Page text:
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Spain’s Socialists, far-left party move closer to govt deal

July 19, 2019
FILE - In this file photo dated Tuesday, July 2, 2019, Spanish Prime Minister Pedro Sanchez speaks during a media conference during an EU summit in Brussels. It is announced Friday July 19, 2019, that Sanchez is ready to create a coalition government with the United We Can party, so long as its leader, Pablo Iglesias, is not part of the future Cabinet. (AP Photo/Virginia Mayo, FILE)
FILE - In this file photo dated Tuesday, July 2, 2019, Spanish Prime Minister Pedro Sanchez speaks during a media conference during an EU summit in Brussels. It is announced Friday July 19, 2019, that Sanchez is ready to create a coalition government with the United We Can party, so long as its leader, Pablo Iglesias, is not part of the future Cabinet. (AP Photo/Virginia Mayo, FILE)

MADRID (AP) — Spain’s center-left Socialist party and the United We Can party edged closer to a deal on forming a coalition government after the far-left party’s leader removed a key obstacle by saying Friday he would not insist on being part of a future Cabinet.

Isabel Celaá, the spokeswoman for the Socialist caretaker government, said acting Prime Minister Pedro Sánchez was ready to create a coalition with the United We Can party, so long as its leader, Pablo Iglesias, was not part of it.

Sánchez said Thursday he has deep differences of opinion with Iglesias on such issues as the Catalonia region’s demands for independence, which the Socialists oppose.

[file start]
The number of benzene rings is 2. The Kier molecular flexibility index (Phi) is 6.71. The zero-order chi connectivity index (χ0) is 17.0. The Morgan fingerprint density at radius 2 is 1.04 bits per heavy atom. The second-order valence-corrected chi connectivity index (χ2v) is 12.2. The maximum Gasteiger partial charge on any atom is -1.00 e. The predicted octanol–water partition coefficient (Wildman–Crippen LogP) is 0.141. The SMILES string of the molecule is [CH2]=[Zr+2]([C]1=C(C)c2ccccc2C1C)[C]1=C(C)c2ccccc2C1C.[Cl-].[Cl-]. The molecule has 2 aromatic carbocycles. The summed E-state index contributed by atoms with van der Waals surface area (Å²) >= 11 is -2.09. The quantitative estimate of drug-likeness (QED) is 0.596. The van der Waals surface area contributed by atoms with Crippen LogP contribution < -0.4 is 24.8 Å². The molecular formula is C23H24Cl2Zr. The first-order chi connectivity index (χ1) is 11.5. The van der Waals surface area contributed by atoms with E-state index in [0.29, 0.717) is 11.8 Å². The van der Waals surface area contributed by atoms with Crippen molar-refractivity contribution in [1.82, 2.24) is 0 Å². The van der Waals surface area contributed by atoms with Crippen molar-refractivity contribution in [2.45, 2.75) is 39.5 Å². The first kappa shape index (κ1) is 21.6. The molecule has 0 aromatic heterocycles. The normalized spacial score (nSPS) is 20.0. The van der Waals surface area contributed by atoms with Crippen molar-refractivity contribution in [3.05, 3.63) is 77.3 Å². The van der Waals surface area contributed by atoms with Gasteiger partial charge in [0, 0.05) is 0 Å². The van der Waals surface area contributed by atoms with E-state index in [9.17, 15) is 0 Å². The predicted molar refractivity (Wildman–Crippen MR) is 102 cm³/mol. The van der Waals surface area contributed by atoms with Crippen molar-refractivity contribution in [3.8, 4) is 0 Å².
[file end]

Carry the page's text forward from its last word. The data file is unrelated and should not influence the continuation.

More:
Nevertheless, Celaá said Friday that “the offer of a coalition government is on the table” for United We Can to consider before parliament next week holds confidence votes on the Socialist party’s bid to take office.

Iglesias signaled he was thinking of taking the offer.

“I won’t be the Socialists’ excuse for there not to be a coalition of parties on the left,” he said in a tweet hours after Celaá spoke.

However, he said he wants his party’s Cabinet seats to be proportional to the number of parliamentary seats it captured in April’s general election, where United We Can earned 42 seats, compared with 123 for the Socialists.

The Socialists require parliament’s endorsement and are shy of the 176 votes they need to achieve a majority in the 350-seat chamber next Tuesday. Even with United We Can’s backing, Sánchez would still need other smaller parties’ support to win that vote.

If that bid fails, a second vote is scheduled for Thursday, when Sánchez will only need to get more “Yes” votes than “No” votes.

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